Five things you may not know about Saint Andrew, the first Apostle
Posted by Ian on 30 November 2016 09:53 AM
Saint Andrew’s day is always special in our family because it’s our wedding anniversary. We handed out holy cards of St. Andrew to all of our wedding guests.
St. Andrew may have been one of the apostles but he isn’t one of the most well known. Here are five facts about Saint Andrew and his feast so you can get to know him a little better.
1) First, but not favorite. Depending on which Gospel you are reading, St. Andrew was the first apostle called by Christ along with Saint Peter or he went seeking Jesus and after finding Him, went to get his brother Simon Peter.
So why is it that Andrew was not one of the three Apostles who were closest to Christ? Peter James and John are typically with Jesus for events like the Transfiguration and in the Garden of Gethsemane but Andrew, first of the Apostles, was not.
2) Either Andrew’s parents liked Greek or we don’t know Andrew’s real name. Andrew is not a Hebrew name. It is Greek. We are never told in the Bible that Andrew had another name so it is possible that he took it as a nickname or that his parents were of Greek descent.
3) Saint Andrew founded the See of Constantinople. According to tradition, Andrew founded the see of Byzantium in 38 AD and installed Stachys as the bishop. The Patriarchate of Constantinople still holds Saint Andrew as its patron saint.
4) Saint Andrew was quite the traveler (before and after he died). Keep in mind that most of the apostles’ travel was done on foot or by boat.
Saint Andrew, like most of the Apostles, didn’t stick around Galilee. They went all over to spread the Gospel. Saint Andrew traveled Asia Minor, where he established the See of Constantinople. He also traveled north to Kiev, Novogrod and along the northern shore of the Black Sea. That is why he is the patron saint of Romania, Ukraine and Russia.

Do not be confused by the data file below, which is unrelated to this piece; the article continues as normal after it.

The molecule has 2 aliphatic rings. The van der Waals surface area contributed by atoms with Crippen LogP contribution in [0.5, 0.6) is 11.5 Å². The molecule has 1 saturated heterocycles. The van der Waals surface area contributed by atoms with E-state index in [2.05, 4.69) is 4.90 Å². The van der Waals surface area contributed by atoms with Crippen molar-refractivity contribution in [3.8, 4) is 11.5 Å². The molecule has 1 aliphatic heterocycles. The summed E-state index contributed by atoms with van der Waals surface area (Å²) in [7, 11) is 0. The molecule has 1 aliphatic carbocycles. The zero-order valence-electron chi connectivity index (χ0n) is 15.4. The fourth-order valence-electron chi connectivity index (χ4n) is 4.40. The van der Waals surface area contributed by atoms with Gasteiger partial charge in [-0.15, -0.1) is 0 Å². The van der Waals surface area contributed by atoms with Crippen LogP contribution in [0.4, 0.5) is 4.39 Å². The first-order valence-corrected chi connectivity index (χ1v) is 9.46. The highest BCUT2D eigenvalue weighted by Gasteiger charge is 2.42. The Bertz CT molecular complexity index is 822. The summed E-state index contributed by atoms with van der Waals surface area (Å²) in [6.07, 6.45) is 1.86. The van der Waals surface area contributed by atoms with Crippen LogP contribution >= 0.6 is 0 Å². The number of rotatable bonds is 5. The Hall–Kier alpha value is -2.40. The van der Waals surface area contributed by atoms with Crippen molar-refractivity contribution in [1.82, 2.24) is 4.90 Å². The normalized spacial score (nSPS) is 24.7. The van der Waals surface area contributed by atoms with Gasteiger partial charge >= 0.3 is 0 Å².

After he was martyred in 60 AD in Patras, Greece, his body was buried in a monastery there. For a couple of hundred years his remains were undisturbed. In the early 300’s a monk named Regulus who live in Patras had a dream where an angel told him to hide some of Saint Andrew’s bones. Soon after he did that, the emperor ordered that the relics of the saint be moved to the Church of the Holy Apostles in Constantinople.Saint Regulus had another vision where an angel told him to take the remaining relics to “the ends of the earth” and build a shrine wherever he was shipwrecked. He eventually made his way to Fife, Scotland.
Poor Saint Andrew, whose body would never be in one piece again, had his skull sent back to Patras by Emperor Basil I sometime in the late 800’s.
In 1208, after the crusaders sacked Constantinople, the remaining relics were transferred to Amalfi, Italy where the Cathedral of St. Andrew was built to house a tomb with the relics.
In 1461 the Ottoman Turks crossed the straight of Corinth on a sightseeing and real estate gathering expedition. The youngest surviving son of the Byzantine Emperor, Thomas Palaeologus, fled Patras with the the skull of St. Andrew and made it to Italy where he gave it to Pope Pius II who had it enshrined in one of the four main pillars of Saint Peter’s Basilica in Rome. The ulterior motive of the donation was to get the pope to declare crusade against the Turks. The crusade never really got off the ground and the pope died away from the Vatican while trying to get more European countries involved. But at least we have an amazing statue of Saint Andrew in St. Peter’s Basilica to show for it.
For several hundred years, the various parts of Saint Andrew were at peace but not at home. In 1964 Pope Paul VI sent all the relics of Saint Andrew that were in Vatican City back to Patros where they are again enshrined.
The Cross of Saint Andrew was taken from Greece during the during the Crusades and was returned to Patras in 1980.
In 2008 one of the relics that was still enshrined at the cathedral in Amalfi was given back to Patras.
5) Saint Andrew is the patron saint of Scotland. You may have known this since the Scottish flag basically screams it, but do you know why?
While Saint Regulus is traditionally held to be the bringer of Saint Andrew’s relics to Scotland directly from Patras, it is possible that they were brought by Acca, the bishop of Hexam who brought the relics to Scotland around 732 when he was driven out for an unknown reason.
He is said to have founded a church in Glasgow and also at Saint Andrews. Whether or not he had anything to do with the origins of golf is still being debated.
In 832 the pict king Oengus II led his army against the Angles (of course). On the eve of the battle he prayed for divine intervention and promised that if he was granted victory he would dedicate Scotland to Saint Andrew.
The day of the battle it was reported that clouds shaped like Saint Andrew’s cross appeared in the sky and Oengus led his troops to victory.
Inspired by Saint Andrew? Browse our selection of Saint Andrew gifts.
Read more »